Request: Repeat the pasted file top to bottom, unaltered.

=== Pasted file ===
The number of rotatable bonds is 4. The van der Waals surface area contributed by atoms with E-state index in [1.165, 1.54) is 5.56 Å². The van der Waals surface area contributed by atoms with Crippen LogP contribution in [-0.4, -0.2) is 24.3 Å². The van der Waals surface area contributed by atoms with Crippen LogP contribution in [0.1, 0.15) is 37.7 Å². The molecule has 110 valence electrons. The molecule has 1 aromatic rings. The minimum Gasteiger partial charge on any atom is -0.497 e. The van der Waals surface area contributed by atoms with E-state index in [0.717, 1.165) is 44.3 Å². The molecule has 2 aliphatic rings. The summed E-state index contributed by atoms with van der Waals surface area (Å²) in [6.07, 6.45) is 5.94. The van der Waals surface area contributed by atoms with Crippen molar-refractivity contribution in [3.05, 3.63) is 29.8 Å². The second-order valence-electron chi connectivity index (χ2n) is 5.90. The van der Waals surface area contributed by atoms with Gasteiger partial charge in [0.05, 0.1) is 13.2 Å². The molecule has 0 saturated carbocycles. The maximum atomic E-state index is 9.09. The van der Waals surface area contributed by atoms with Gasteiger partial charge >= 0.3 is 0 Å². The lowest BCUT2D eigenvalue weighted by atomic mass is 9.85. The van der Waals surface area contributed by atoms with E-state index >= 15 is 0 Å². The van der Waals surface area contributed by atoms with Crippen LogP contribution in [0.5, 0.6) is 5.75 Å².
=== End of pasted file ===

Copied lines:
The number of rotatable bonds is 4. The van der Waals surface area contributed by atoms with E-state index in [1.165, 1.54) is 5.56 Å². The van der Waals surface area contributed by atoms with Crippen LogP contribution in [-0.4, -0.2) is 24.3 Å². The van der Waals surface area contributed by atoms with Crippen LogP contribution in [0.1, 0.15) is 37.7 Å². The molecule has 110 valence electrons. The molecule has 1 aromatic rings. The minimum Gasteiger partial charge on any atom is -0.497 e. The van der Waals surface area contributed by atoms with E-state index in [0.717, 1.165) is 44.3 Å². The molecule has 2 aliphatic rings. The summed E-state index contributed by atoms with van der Waals surface area (Å²) in [6.07, 6.45) is 5.94. The van der Waals surface area contributed by atoms with Crippen molar-refractivity contribution in [3.05, 3.63) is 29.8 Å². The second-order valence-electron chi connectivity index (χ2n) is 5.90. The van der Waals surface area contributed by atoms with Gasteiger partial charge in [0.05, 0.1) is 13.2 Å². The molecule has 0 saturated carbocycles. The maximum atomic E-state index is 9.09. The van der Waals surface area contributed by atoms with Gasteiger partial charge >= 0.3 is 0 Å². The lowest BCUT2D eigenvalue weighted by atomic mass is 9.85. The van der Waals surface area contributed by atoms with E-state index >= 15 is 0 Å². The van der Waals surface area contributed by atoms with Crippen LogP contribution in [0.5, 0.6) is 5.75 Å².